Agua Perrodin dreams neither of glory nor of wealth. The 23-year-old transgender woman in Colorado Springs just wants to live in peace and safety and experience the joys of motherhood one day.
“It’s very hard to imagine a future where I can live the life I want to live here in the Springs and in this country,” Perrodin said. “There is always a fulfilling life that I always want to have, but it can seem impossible because when your family turns against you and when your community decides to paint you as the bad guy and when your country as a whole decides to focus on other things, what hope is there?
Anti-transgender rhetoric is at its peak nationally and locally, fomented by years of politicians and pundits pushing bigotry on a vulnerable group, according to LGBTQ advocates and mental health experts.
Examples include Colorado State Board of Education member Steve Durham equating children watching a drag performance with child abuse at a public meeting, Rep. Lauren Boebert this week outlining the trans women as “men disguised as caricatures of women” in a radio interview, and the Archdiocese’s Denver advises its Catholic schools not to enroll transgender students.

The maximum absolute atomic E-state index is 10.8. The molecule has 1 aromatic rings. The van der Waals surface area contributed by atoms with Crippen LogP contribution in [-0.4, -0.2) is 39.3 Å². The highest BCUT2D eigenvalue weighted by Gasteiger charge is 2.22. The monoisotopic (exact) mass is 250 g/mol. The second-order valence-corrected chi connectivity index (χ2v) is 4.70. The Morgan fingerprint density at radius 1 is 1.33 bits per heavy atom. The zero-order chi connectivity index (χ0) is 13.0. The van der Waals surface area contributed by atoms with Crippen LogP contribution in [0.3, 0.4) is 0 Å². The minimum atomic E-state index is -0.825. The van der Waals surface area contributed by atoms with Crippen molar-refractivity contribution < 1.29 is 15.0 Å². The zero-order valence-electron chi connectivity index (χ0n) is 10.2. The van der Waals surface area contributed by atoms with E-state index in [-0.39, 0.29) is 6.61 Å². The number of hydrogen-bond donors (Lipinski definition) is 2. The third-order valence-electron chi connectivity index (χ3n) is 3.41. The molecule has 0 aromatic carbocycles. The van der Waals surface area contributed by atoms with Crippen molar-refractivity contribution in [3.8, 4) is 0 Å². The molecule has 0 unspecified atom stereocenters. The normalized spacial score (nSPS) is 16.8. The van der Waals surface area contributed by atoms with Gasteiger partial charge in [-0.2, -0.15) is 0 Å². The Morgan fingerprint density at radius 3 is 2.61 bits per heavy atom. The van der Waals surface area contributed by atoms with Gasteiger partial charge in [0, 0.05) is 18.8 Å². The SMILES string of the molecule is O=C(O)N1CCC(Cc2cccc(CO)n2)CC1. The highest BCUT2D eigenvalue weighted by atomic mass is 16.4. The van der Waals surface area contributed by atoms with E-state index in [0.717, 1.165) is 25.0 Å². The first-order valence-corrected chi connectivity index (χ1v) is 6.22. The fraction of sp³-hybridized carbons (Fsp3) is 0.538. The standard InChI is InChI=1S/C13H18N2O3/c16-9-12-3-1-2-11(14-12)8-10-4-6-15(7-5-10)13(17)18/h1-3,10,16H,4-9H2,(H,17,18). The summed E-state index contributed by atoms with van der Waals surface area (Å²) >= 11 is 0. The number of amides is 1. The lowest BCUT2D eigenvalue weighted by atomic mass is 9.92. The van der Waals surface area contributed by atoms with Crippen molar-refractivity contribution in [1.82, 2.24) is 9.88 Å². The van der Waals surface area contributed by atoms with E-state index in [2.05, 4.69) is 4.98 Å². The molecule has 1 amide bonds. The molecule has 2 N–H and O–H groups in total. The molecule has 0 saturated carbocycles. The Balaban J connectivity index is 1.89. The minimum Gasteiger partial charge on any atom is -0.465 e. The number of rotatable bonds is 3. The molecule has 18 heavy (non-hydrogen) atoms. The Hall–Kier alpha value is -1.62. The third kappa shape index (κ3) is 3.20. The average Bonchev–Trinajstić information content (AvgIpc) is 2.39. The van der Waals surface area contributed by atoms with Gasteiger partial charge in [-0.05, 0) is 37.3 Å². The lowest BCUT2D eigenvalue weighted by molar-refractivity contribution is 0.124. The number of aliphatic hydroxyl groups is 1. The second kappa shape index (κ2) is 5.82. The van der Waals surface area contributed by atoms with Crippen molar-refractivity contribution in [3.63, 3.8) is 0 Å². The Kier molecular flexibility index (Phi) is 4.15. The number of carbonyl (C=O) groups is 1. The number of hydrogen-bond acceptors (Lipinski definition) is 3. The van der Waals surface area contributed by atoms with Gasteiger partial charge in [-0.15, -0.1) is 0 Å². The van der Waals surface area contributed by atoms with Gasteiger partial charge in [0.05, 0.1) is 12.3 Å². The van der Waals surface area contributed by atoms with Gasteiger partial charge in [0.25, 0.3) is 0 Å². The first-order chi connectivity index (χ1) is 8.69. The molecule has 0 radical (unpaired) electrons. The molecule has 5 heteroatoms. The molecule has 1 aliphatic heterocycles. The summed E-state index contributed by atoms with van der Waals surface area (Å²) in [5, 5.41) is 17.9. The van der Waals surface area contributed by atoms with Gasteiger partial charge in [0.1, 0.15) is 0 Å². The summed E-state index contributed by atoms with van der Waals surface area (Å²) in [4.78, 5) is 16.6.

Late Saturday night, a shooter entered an LGBTQ nightclub in Colorado Springs just before the start of Transgender Remembrance Day, killing five people – including two transgender people – and injuring more than a dozen.
To be trans in America in 2022, transgender Coloradans told the Denver Post, is to wake up every day pushed into activism, voluntary or not, to fight for your right to exist — to fight for your life.
“Rhetoric has big consequences,” said Garrett Royer, deputy director of LGBTQ advocacy organization One Colorado. “It makes young people ashamed of who they are. People feel compelled to go back into the closet, and we won’t know what those long-term impacts on the mental health of the community are.
But there is hope and goodness in the world, said April Owen, clinical psychologist and director of the Transgender Center of the Rockies.
There are resources. There is a community of LGBTQ people and allies who will fight alongside you and allow you to lay down the armor and just be, Owen said.
“It can’t be good for anyone’s sanity to keep having to fight to be told they’re valid, that their needs are real,” Owen said. “It’s a climate that makes people feel erased, judged and unvalued, and that just wouldn’t be good for any of us, especially in an ongoing case. Some people don’t have the ability to wake up and fight every day to meet their basic needs. It is very damaging. »
“I feel so good about myself”